So excited. Starting now, the world premiere of #MyNameIsPauliMurray at @sundancefest.
#PauliMurray was another among a litany of women like Ida B Wells, who many don’t know also challenged segregation in public transportation years before Rosa Parks #MyNameIsPauliMurray
Born in #Baltimore, raised in Durham, NC. Her mother died; her father institutionalized. Raised by her aunt (a teacher) in Durham. “The classroom was my second home.”
“The point at which my life became unbearable was when there was contact with the white world.” The “awareness” of lynching Murray speaks of, that was there for millions of 20th century Black ppl is what I tried to capture in On The Courthouse Lawn.
“Where could I go to get an answer?” The strain and isolation of being gender non-conforming when there was no language and few places to be fully Pauli. So painful to imagine this turmoil and loneliness.
“Most of her life was ‘you will see me; you will hear me.’”
Read Lynne Olson’s masterpiece Freedom’s Daughters for more on Murray’s long friendship with, and great admiration for, Eleanor Roosevelt.
At Howard Law School she is largely ignored. But at the end of the first year she was at the top of her class. Then, she started to get attention.
Add successful lunch counter sit-ins in D.C. in 1943 to Murray’s actions. This began the segregation of U Street.
At Howard - in 1944 - she proposes challenging Plessy v Ferguson head-on. She incubates the idea of the frontal challenge to segregation that becomes realized in Brown.
The law firm of Paul, Weiss hires Murray. This firm had also broken barriers in hiring William H. Coleman, when he was unable to get a job of a law firm after his clerkship with Supreme Court clerkship with Justice Felix Frankfurter.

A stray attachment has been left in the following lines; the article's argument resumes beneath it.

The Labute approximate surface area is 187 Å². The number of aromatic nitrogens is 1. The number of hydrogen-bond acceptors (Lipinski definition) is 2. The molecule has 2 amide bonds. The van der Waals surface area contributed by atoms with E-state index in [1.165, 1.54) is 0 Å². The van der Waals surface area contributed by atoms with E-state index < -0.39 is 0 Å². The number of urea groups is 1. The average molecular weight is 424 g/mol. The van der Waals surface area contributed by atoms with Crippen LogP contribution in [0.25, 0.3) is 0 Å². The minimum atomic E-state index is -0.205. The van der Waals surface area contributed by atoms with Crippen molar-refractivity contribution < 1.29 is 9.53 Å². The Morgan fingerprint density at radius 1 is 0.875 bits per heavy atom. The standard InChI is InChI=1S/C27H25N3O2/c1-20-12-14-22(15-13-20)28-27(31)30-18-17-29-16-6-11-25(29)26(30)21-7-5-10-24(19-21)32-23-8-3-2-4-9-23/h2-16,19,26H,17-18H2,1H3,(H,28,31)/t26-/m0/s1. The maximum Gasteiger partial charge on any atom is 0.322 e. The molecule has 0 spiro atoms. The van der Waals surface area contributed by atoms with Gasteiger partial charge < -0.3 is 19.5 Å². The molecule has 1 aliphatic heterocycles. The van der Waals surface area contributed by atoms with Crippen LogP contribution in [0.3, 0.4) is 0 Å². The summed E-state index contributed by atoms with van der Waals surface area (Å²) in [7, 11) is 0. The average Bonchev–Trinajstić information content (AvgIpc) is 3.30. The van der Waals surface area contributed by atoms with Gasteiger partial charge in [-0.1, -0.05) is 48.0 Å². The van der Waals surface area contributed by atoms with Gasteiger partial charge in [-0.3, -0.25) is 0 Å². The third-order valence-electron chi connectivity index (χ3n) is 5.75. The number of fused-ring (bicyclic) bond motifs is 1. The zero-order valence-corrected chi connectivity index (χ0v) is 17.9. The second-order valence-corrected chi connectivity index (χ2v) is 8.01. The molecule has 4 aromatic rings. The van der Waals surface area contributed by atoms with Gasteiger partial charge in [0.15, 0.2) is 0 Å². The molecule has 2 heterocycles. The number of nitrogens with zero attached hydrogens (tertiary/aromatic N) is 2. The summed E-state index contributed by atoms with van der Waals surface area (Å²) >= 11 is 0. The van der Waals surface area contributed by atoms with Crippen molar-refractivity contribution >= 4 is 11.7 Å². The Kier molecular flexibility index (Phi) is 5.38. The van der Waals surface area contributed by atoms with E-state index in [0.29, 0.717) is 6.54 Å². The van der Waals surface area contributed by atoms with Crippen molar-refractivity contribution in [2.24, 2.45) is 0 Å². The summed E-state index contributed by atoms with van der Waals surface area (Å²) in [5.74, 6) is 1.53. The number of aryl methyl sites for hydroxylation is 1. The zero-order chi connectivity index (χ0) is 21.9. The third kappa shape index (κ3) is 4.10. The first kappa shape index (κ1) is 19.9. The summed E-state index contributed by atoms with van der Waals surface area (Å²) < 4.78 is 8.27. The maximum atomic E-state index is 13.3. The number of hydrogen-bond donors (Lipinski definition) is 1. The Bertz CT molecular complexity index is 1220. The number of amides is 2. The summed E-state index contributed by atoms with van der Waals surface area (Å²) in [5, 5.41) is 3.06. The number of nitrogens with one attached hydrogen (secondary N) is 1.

Like many Black intellectuals who could escape, Pauli Murray leaves for Africa for a time - a refuge after the devastating lynching of Mack Parker in 1959 in Mississippi.
At Yale where Murray pursued her doctorate, Eleanor Holmes Norton, then a student active in the Civil Rights Mvmt, admits the students thought they started sit-ins and non-violent civil rights demonstration. They are unaware of Murray’s pioneering activism.
Founding member of the National Organization for Women. On the board of the ACLU. Murray pushes challenging exclusion of women from juries. #RBG adds Murray’s name to her SCOTUS brief in Reed v Reed.
Murray: “I’ve lived to see my lost causes found.”
So moving and powerful. Pauli Murray was trailblazer, an original, a brilliant lawyer, activist and intellect to whom we owe a debt of gratitude. Thank you for this film Julie Cohen, Betsy West & Talleah Bridges McMahon.
#MyNameIsPauliMurray. @sundancefest

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More from @Sifill_LDF

31 Jan
Gentlemen, my problem with this argument is that they were teaching civics in school during Massive Resistance to Brown; during the violent resistance to the Little Rock 9, racist violent resistance to busing in Boston & to integrated housing in Cicero, IL.
I’m a proponent of civics - a deeper, richer study of history, democratic governance here & abroad, economics, the rights & responsibilities of citizenship, &!guidance in how to read critically. All undergirded w/the essential foundation of race, gender & class.